What is the role of military institutions in the societies of the 21st century? From the Russian invasion of Ukraine to the factional war in Sudan, from military coups in West Africa to the development of AI-enabled drones, recent developments suggest that military professionals will remain central to the shaping of modern day societies. This workshop aims to map the contemporary field of study on civil-military relations and set a research agenda that addresses current challenges that involve military actors.

The civil-military relations scholarship is rich and has interested many different disciplines. As a consequence, an archipelago of civil-military research developed, with different islands focusing notably on Western armed forces in security studies, authoritarian regimes in the democratization literature, or internal conflicts for the civil war scholarship. Particularly in the Low Countries few venues for encounters between these different traditions exist. Hence, there is need to create and institutionalize such venues. This is particularly topical in a world where violent conflict is ever more frequent and where technological developments (AI, cyber) are bound to affect the role of armed forces. It is therefore important to (i) bring together scholars on civil-military relations from different disciplinary traditions, (ii) to map the contemporary field, and (iii) to set in the future research agenda in light of rapidly changing domestic and international orders.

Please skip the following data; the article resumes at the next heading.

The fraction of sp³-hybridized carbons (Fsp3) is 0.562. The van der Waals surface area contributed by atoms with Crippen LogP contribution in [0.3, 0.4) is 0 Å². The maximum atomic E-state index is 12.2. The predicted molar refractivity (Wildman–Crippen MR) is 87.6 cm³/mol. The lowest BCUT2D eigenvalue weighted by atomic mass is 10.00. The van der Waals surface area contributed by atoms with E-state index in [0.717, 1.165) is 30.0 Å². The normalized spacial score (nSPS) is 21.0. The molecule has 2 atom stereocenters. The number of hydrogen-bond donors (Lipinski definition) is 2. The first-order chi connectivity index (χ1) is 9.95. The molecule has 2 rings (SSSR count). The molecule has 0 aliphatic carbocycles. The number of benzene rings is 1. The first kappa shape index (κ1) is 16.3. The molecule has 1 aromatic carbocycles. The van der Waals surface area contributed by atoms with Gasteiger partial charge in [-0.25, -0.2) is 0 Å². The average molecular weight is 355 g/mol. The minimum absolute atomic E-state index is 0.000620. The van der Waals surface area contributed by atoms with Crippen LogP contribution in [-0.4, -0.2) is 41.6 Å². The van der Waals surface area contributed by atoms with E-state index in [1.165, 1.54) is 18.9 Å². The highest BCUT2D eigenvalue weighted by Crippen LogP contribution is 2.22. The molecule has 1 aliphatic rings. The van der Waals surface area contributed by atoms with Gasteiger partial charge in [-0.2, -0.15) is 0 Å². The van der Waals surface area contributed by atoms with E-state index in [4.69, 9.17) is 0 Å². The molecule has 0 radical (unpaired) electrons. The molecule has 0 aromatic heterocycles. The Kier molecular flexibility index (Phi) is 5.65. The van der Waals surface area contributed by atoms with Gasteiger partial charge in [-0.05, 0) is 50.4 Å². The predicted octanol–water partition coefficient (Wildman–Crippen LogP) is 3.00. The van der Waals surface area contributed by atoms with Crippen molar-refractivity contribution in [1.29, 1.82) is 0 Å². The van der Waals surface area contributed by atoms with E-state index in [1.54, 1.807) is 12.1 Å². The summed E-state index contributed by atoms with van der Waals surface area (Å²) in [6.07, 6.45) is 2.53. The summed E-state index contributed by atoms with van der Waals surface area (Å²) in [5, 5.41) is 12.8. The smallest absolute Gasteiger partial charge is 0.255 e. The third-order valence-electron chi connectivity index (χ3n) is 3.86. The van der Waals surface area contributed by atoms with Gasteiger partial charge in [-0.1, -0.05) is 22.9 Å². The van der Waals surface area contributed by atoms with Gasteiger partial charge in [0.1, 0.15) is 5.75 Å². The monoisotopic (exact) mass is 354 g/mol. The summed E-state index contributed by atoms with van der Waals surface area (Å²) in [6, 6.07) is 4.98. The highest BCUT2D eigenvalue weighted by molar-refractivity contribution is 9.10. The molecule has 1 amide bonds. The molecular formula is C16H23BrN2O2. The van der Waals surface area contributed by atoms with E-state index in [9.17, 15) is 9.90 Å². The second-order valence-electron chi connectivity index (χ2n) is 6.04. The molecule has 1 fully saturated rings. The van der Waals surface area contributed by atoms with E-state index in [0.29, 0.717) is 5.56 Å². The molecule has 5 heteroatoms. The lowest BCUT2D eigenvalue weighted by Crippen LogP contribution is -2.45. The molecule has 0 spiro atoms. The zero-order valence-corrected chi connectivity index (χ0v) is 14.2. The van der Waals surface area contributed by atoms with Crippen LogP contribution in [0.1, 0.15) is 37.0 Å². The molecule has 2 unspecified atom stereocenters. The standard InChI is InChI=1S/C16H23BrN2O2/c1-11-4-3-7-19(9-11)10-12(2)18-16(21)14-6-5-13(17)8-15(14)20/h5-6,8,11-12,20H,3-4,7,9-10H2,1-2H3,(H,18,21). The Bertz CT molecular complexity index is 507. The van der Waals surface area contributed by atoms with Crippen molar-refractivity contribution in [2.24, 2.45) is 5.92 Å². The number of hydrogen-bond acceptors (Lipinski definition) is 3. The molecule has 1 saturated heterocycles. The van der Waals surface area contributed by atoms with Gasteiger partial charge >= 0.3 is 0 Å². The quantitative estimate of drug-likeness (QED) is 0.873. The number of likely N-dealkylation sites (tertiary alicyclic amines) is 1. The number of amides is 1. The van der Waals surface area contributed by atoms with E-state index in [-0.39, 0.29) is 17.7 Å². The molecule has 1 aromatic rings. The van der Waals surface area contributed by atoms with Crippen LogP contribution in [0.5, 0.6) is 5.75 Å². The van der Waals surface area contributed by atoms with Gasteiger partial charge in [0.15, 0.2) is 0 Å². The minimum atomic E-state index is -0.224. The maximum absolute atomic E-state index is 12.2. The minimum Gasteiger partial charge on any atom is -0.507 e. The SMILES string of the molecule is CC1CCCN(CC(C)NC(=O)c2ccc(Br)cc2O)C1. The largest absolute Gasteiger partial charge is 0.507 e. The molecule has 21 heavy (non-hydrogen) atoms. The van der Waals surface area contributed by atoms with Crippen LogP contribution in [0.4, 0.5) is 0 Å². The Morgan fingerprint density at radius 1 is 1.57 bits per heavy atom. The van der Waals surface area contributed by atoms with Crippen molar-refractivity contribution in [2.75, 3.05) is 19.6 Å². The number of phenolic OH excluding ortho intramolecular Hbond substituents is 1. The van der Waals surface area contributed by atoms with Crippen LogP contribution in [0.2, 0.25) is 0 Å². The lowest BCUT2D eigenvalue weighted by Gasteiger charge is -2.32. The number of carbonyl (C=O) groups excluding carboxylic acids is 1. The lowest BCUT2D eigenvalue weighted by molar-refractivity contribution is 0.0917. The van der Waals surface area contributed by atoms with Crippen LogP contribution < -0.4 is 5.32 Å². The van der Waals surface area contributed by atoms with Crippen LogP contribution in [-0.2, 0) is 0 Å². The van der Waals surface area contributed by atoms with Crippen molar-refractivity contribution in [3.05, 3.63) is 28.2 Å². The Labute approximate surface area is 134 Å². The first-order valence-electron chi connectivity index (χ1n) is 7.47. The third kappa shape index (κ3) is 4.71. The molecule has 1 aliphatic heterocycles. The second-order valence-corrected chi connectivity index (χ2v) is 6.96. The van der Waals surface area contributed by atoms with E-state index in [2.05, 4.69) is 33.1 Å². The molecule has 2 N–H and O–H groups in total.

Whatever the topic or the angle taken, military institutions are always about society. The question is therefore about the role that military professionals play for the society they (supposedly) serve. This workshop is intended for researchers working on a broad variety of topics such as military ethics, Just War theory, remote warfare, democratic accountability, privatization of security, civil-military cooperation, European defence, the military profession, armed forces during and after civil war, as well as trans-disciplinary scholars.